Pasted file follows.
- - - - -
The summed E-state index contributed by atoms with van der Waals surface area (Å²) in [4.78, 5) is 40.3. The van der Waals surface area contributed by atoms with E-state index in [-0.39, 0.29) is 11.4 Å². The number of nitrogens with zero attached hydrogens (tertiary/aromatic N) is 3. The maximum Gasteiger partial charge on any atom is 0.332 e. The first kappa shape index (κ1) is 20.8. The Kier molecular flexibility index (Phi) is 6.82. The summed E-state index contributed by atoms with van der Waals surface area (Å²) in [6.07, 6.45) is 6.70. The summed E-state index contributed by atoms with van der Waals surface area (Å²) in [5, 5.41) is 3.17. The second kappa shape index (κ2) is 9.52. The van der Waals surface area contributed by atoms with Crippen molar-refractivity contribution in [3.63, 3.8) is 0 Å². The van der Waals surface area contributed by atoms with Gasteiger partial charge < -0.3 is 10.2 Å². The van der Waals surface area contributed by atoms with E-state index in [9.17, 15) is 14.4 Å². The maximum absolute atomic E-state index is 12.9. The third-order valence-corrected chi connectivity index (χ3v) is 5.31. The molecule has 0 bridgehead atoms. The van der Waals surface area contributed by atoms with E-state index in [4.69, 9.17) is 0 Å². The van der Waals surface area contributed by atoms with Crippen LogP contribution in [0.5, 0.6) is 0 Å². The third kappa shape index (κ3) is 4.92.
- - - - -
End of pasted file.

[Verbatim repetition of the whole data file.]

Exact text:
The summed E-state index contributed by atoms with van der Waals surface area (Å²) in [4.78, 5) is 40.3. The van der Waals surface area contributed by atoms with E-state index in [-0.39, 0.29) is 11.4 Å². The number of nitrogens with zero attached hydrogens (tertiary/aromatic N) is 3. The maximum Gasteiger partial charge on any atom is 0.332 e. The first kappa shape index (κ1) is 20.8. The Kier molecular flexibility index (Phi) is 6.82. The summed E-state index contributed by atoms with van der Waals surface area (Å²) in [6.07, 6.45) is 6.70. The summed E-state index contributed by atoms with van der Waals surface area (Å²) in [5, 5.41) is 3.17. The second kappa shape index (κ2) is 9.52. The van der Waals surface area contributed by atoms with Crippen molar-refractivity contribution in [3.63, 3.8) is 0 Å². The van der Waals surface area contributed by atoms with Gasteiger partial charge < -0.3 is 10.2 Å². The van der Waals surface area contributed by atoms with E-state index in [9.17, 15) is 14.4 Å². The maximum absolute atomic E-state index is 12.9. The third-order valence-corrected chi connectivity index (χ3v) is 5.31. The molecule has 0 bridgehead atoms. The van der Waals surface area contributed by atoms with E-state index in [4.69, 9.17) is 0 Å². The van der Waals surface area contributed by atoms with Crippen LogP contribution in [0.5, 0.6) is 0 Å². The third kappa shape index (κ3) is 4.92.